One of the most exciting times in one’s lifetime was when he or she received their first driver’s license. You could then go wherever you wanted, with whomever you wanted, and when you wanted. So it is understandable that when seniors lose their driving privileges they feel they have lost their independence, which may result in depression and frustration. Taking away the keys from a parent or loved one is one of the most important decisions and actions you will probably face as a family caregiver or friend.
A person’s age should not be the only reason for taking away the keys. Many seniors in their 80s and into their 90s are safe drivers. The most driving accident-prone Americans are those aged 15 through 19 years. An evaluation of their safe driving skills should begin with a review of their vision and physical status. Conditions such as cataracts, macular degeneration, and glaucoma can seriously impair their driving ability. A visit to an ophthalmologist can identify vision problems and provide you with recommendations about driving restrictions. Hearing loss should also be evaluated since warning sounds may not be heard while driving. Since driving takes ability and strength in both arms and legs to control the vehicle, a physician should be consulted to assess these capabilities.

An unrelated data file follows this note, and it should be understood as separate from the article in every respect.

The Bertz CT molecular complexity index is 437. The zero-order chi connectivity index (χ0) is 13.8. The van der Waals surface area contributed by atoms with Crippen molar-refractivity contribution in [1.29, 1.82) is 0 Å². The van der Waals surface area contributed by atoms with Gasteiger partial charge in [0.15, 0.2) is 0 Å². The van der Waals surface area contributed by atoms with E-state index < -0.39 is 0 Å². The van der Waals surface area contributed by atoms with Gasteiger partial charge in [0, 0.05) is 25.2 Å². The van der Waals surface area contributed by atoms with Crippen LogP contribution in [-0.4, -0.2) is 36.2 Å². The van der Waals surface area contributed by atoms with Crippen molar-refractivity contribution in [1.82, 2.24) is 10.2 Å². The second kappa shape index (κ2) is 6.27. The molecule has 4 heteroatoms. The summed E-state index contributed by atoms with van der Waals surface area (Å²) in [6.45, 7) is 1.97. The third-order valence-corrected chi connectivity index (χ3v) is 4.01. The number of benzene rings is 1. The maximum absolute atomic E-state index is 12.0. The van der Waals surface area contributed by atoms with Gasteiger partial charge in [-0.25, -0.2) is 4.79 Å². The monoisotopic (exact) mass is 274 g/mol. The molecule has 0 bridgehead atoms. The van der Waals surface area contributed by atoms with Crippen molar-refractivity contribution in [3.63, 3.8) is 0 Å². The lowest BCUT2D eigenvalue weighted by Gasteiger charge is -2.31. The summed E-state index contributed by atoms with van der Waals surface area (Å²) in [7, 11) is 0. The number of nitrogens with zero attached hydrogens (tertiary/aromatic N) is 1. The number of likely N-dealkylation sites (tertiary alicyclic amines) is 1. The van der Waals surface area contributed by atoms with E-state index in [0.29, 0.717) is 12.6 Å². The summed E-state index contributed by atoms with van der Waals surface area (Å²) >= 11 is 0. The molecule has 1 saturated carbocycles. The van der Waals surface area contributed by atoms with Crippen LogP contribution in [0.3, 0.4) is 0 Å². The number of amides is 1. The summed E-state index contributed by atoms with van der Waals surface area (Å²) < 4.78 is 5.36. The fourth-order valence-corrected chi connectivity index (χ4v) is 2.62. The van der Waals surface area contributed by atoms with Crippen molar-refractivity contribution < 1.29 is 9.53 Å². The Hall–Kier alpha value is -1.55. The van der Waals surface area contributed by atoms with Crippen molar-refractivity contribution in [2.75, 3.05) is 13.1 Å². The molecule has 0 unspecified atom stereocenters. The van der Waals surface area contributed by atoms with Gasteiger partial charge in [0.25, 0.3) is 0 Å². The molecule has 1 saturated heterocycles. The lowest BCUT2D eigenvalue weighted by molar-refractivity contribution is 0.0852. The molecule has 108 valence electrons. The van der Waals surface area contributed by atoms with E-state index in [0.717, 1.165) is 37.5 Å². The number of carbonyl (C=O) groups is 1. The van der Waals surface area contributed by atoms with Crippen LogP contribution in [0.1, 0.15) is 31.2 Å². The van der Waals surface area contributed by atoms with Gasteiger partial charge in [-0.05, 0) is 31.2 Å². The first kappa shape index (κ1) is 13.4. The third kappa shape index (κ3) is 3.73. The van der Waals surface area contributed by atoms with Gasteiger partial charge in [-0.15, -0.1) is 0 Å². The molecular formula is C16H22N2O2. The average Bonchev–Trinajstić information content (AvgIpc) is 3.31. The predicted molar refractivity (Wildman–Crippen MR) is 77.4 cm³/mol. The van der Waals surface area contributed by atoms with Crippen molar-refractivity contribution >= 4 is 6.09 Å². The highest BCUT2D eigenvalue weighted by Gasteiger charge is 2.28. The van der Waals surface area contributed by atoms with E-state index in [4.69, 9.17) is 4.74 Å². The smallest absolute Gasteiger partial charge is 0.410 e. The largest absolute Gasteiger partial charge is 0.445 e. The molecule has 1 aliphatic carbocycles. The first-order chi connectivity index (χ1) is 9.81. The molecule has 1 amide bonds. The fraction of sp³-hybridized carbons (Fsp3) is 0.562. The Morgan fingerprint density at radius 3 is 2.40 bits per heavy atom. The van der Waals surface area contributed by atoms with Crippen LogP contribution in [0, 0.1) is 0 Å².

Diseases and their impact on driving must be considered. Alzheimer’s, Parkinson’s, and Diabetic neuropathy can be particularly restrictive and a physician’s evaluation is critical to determine the risks. Medication can also affect one’s driving ability. Some prescription drugs can cause drowsiness and slowing of a person’s reaction time. Again a Physicians evaluation is essential.
According to the National Institute on Aging, there are a number of critical indications that a senior may be losing the judgment or ability to drive. Some of them are as follows: Incompetent driving at night; erratic driving; getting lost frequently; at-fault accidents/near crashes or dents and scrapes on the car; increased traffic tickets/warnings.
If after the analysis of risk factors and warning signs support taking away the keys, then it’s time for “The Talk.” This subject has to be discussed with the utmost diplomacy since the loss of driving privileges generally means a loss of independence. You may want to involve other members of the family, or a trusted and respected friend or even the family doctor. The goal is to review the reasons why their driving could be dangerous for them and others. Avoid confrontation and reassure them that this is for their own good and you are concerned about their safety. This is the time to discuss alternative methods of transportation. These include public services such as bus and train, scheduling trips with relatives and friends, and a shuttle service for seniors if available.
After all efforts have been exhausted to convince a loved one to stop driving, and they still do not agree, it’s time for tough love and you need to take the keys and dispose of the car, if no other qualified drivers live in the home. This may seem like drastic action but it is absolutely essential to protect your loved one and others they may meet on the road omeprazole dr 40 mg.